Send Nudes, but Not If You’re a Dude: Variations in Judgments of Individuals Engaged in Sexting

BY: Carissa Harvey, M.A.

Recent studies on sexting reveal positive outcomes for those who sext (e.g., improved sexual intimacy between partners; Drouin, Coupe, & Temple, 2017). However, negative perceptions of this specific sexual behavior persist. This is especially true with respect to the acceptability of sexting for women versus men, which is the essence of the sexual double standard (SDS; in which women are judged more harshly for engaging in similar sexual behavior as men; Papp et al., 2015). Although two qualitative studies on sexting and the SDS reveal that sexting is viewed as desirable for men but not for women (Ringrose, Harvey, Gill, & Livingstone, 2012), we still do not understand what specifically influences judgments of those who engage in sexting.

Thus, myself and Dr. Ashley Thompson conducted a study in which U.S. adults were asked to judge the morality of hypothetical men and women engaged in sexting in casual and committed relationships. Contrary to previous research, the results indicated that men sexters were judged as less moral than were women sexters. In addition, those who sexted in a casual relationship were judged as less moral than were those who sexted in a committed relationship.

Sext

The results of this study are illuminating in that they reveal the specific contexts in which individuals may be judged negatively for sexting. In fact, negative perceptions of sexting outside the confines of a committed relationship is supported by previous research which finds that we hold positive judgments toward others who engage in sexual activity with someone they know in comparison to someone they are not familiar with (Brand, 2015). This is especially true for sexting, as many view sexting with casual partners as “risky” or even “dangerous” (Brand, 2015).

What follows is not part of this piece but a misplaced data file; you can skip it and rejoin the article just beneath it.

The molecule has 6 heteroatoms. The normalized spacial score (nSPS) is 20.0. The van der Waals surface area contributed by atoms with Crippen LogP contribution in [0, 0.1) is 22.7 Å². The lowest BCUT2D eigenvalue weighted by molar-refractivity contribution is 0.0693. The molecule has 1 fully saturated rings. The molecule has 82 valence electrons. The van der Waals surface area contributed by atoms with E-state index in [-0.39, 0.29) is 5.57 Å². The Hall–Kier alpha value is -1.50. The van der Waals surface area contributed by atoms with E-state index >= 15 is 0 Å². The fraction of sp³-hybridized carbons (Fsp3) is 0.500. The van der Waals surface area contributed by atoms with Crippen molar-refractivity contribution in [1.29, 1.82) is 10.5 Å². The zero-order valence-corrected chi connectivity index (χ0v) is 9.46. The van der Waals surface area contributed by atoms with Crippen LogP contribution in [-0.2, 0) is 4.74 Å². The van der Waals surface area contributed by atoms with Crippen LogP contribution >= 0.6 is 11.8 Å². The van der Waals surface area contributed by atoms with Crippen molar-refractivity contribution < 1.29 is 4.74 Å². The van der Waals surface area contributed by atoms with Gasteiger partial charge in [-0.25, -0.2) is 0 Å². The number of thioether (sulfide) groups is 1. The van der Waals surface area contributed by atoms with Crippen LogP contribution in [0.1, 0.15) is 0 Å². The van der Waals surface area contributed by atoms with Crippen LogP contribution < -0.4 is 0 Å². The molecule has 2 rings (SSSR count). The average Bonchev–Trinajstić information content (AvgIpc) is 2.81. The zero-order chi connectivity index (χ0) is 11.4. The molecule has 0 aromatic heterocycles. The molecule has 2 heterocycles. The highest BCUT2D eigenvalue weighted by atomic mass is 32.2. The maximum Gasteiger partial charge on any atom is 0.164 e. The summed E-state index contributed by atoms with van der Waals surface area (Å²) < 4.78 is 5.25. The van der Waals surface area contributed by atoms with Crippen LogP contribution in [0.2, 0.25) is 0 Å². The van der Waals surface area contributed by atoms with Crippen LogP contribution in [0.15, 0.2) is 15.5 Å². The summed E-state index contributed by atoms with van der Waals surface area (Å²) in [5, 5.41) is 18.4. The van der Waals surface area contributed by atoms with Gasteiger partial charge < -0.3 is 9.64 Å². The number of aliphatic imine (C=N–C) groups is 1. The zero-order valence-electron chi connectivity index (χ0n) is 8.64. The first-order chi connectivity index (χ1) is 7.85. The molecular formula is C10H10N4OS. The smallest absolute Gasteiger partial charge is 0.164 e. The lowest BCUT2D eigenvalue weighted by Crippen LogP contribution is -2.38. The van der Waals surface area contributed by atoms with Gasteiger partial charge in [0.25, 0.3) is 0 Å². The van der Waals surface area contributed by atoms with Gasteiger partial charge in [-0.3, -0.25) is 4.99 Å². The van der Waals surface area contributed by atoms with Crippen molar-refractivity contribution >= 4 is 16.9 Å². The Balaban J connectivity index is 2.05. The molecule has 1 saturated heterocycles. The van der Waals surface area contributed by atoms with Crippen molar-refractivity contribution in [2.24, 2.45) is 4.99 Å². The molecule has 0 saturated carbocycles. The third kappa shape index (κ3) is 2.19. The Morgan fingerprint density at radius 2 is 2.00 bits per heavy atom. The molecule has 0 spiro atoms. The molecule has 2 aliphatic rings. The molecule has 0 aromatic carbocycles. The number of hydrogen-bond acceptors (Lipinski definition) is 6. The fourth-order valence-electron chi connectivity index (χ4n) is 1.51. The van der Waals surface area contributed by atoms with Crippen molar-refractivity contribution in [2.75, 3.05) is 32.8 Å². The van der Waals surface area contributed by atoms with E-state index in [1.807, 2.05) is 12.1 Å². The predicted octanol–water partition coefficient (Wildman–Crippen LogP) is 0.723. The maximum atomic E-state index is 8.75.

Additionally, the tendency for participants to view male sexters as less moral than female sexters is consistent with emerging research documenting the existence of a reverse sexual double standard (in which men are judged more harshly than women for engaging in high sexual activity; Papp et al., 2015). It is possible that the appearance of the reverse sexual double standard is a result of recent prominent societal movements like #MeToo and #TimesUp (Foubert, Tatum, & Godin, 2010). In fact, because these movements draw attention to the negative sexual experiences that women endure, people may be more inclined to scrutinize men’s sexual behavior. This, in combination with concerns related to perpetuating socially unacceptable attitudes and beliefs (Tourangeau & Yan, 2007), may explain why hypothetical men in this study were judged as being less moral for sexting compared to women.

Although these results may be discouraging, the silver lining is that they do provide clear paths forward so that we may create new avenues for future research as well as providing much needed updates to our sexual education programming module on sexting, which often fails to feature or discuss sexting in any detail (Jorgenson, Weckesser, Turner, & Wade, 2018). Additionally, the results can help support counselors and practitioners in targeting therapies and aims of treatment to improve individual and sexual functioning for those affected by negative perceptions of their sexting behavior.

References